Standard & Poor's on Monday warned that if the French plan to roll over Greek debt is adopted it would probably lead to a "selective default" rating because it would lead to losses for bondholders, however voluntary.
Reuters reported that S&P issued the warning in response to a proposal put forth by French banks to voluntarily renew Greek debt. The banks have major exposure to Greece. Derivatives industry body ISDA had said that before the plan was unveiled that a voluntary rollover would "typically" not trigger credit default swap payments.
S&P disagreed, saying in a statement, "It is our view that each of the two financing options described in the [French banks'] proposal would likely amount to a default under our criteria."
Greece is already having a tough time with austerity measures demanded by the European Union (EU) and International Monetary Fund (IMF) in exchange for financial rescue. Citizens have demonstrated in the streets, with some gatherings turning violent, and unions have called strikes to protest the privatization of Greek-owned utilities and services.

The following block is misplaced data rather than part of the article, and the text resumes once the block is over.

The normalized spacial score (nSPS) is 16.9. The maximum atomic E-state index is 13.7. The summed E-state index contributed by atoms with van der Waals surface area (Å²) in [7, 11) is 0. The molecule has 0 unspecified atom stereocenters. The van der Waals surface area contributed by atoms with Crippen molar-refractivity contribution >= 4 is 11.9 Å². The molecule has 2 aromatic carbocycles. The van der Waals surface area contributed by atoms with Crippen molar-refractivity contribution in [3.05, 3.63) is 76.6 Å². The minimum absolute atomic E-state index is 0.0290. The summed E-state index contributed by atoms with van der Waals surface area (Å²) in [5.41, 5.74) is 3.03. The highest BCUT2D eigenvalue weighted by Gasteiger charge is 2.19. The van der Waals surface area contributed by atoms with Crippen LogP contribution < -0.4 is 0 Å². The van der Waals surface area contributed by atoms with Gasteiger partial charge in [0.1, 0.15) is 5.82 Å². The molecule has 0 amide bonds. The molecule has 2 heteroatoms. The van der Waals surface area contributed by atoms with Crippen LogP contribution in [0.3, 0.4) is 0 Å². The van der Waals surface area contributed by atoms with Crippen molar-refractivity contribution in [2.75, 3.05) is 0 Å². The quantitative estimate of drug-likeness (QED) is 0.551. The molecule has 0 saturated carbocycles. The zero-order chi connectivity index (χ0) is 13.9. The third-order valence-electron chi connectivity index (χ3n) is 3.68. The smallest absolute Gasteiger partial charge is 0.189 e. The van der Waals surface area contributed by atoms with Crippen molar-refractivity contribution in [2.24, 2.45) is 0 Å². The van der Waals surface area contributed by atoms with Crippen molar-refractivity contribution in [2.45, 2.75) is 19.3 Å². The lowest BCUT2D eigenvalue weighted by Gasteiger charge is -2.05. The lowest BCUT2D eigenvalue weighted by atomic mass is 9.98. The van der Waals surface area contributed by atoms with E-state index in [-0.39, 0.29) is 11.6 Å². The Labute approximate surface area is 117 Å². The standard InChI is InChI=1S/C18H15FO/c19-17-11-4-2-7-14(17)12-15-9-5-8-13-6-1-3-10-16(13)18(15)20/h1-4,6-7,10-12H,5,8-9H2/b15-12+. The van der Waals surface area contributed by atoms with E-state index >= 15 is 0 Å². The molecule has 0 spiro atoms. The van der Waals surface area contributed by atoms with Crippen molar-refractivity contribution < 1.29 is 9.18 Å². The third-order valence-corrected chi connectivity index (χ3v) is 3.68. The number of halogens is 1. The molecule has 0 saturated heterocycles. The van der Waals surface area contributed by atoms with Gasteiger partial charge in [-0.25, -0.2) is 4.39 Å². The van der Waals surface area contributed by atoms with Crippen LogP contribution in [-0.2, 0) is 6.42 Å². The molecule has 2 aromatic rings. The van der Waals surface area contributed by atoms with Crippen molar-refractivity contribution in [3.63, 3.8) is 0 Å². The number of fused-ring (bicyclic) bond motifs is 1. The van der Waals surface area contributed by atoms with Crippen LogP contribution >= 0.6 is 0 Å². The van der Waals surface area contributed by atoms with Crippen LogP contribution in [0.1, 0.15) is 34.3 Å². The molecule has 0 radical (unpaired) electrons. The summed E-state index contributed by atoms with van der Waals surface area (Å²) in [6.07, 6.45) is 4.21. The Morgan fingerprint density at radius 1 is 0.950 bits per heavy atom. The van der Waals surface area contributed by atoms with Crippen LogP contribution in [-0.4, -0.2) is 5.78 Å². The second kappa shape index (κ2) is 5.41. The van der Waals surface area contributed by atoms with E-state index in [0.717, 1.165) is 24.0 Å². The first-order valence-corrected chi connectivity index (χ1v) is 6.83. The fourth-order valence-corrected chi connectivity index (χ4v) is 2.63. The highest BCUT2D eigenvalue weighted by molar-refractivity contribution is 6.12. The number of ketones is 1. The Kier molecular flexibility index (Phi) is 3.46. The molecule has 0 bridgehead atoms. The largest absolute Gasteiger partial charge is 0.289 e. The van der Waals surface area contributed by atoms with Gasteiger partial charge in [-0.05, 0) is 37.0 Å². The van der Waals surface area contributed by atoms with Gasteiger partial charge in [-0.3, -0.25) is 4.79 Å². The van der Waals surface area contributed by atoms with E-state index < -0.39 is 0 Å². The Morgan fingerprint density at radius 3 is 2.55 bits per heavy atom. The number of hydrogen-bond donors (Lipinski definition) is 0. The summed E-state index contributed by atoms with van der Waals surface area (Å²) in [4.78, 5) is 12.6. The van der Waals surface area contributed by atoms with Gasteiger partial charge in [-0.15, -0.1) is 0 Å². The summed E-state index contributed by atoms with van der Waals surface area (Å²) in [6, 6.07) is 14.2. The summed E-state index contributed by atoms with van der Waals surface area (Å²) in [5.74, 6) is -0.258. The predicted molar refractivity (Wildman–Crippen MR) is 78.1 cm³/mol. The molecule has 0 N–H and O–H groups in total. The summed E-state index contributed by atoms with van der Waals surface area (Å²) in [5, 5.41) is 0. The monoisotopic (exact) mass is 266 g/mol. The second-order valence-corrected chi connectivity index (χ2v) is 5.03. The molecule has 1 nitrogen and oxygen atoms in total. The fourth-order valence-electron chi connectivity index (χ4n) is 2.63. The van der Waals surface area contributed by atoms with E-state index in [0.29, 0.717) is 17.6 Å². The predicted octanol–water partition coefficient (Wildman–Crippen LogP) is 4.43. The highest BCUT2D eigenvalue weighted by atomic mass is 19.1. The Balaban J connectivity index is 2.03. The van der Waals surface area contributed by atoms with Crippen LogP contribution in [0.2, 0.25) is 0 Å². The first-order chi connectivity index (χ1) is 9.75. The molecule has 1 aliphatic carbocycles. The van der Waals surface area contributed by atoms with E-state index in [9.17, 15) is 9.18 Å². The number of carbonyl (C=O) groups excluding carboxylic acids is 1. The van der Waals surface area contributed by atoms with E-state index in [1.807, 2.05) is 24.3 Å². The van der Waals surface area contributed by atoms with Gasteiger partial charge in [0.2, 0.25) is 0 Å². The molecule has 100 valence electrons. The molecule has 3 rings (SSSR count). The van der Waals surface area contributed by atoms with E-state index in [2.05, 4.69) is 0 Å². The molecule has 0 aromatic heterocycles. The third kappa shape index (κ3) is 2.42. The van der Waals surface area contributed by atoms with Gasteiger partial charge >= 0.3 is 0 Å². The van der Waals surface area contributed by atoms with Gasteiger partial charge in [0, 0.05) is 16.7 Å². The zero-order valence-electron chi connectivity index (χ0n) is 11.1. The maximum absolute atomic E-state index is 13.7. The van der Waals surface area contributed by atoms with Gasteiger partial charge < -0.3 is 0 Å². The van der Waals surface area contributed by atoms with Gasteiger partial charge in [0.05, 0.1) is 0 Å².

Eurogroup Chairman Jean-Claude Juncker did not help matters when he said in a Sunday magazine interview, "The sovereignty of Greece will be massively limited." He said in Germany's Focus magazine that experts from all over the euro zone would form teams that would go to Athens. "One cannot be allowed to insult the Greeks," he added. "But one has to help them. They have said they are ready to accept expertise from the euro zone."
Spyros Papaspyros, president of the public sector union ADEDY, had harsh words for Juncker's comments. "Mr. Juncker interferes in the internal affairs of a country," he said in the report, "provokes European rules and is an embarrassment for the country whose government tolerates him."